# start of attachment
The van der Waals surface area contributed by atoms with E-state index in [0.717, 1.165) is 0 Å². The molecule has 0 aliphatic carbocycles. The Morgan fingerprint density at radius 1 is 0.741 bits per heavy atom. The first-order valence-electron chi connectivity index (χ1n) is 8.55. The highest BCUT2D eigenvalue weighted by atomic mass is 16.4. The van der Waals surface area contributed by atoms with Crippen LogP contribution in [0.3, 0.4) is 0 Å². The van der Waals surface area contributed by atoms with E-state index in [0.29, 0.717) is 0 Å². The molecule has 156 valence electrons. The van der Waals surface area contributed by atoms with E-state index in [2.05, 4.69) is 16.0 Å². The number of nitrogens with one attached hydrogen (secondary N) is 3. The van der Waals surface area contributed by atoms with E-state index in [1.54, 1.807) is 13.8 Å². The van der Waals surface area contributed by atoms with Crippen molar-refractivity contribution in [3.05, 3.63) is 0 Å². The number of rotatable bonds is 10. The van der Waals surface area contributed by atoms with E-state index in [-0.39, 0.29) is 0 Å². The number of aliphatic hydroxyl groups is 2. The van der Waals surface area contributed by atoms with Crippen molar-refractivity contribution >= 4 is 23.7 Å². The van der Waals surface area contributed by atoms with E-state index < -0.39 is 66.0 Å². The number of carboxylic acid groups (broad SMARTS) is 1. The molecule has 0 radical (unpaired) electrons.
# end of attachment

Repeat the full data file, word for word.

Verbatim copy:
The van der Waals surface area contributed by atoms with E-state index in [0.717, 1.165) is 0 Å². The molecule has 0 aliphatic carbocycles. The Morgan fingerprint density at radius 1 is 0.741 bits per heavy atom. The first-order valence-electron chi connectivity index (χ1n) is 8.55. The highest BCUT2D eigenvalue weighted by atomic mass is 16.4. The van der Waals surface area contributed by atoms with Crippen LogP contribution in [0.3, 0.4) is 0 Å². The van der Waals surface area contributed by atoms with E-state index in [0.29, 0.717) is 0 Å². The molecule has 156 valence electrons. The van der Waals surface area contributed by atoms with E-state index in [2.05, 4.69) is 16.0 Å². The number of nitrogens with one attached hydrogen (secondary N) is 3. The van der Waals surface area contributed by atoms with E-state index in [1.54, 1.807) is 13.8 Å². The van der Waals surface area contributed by atoms with Crippen molar-refractivity contribution in [3.05, 3.63) is 0 Å². The number of rotatable bonds is 10. The van der Waals surface area contributed by atoms with E-state index in [-0.39, 0.29) is 0 Å². The number of aliphatic hydroxyl groups is 2. The van der Waals surface area contributed by atoms with Crippen molar-refractivity contribution >= 4 is 23.7 Å². The van der Waals surface area contributed by atoms with E-state index < -0.39 is 66.0 Å². The number of carboxylic acid groups (broad SMARTS) is 1. The molecule has 0 radical (unpaired) electrons.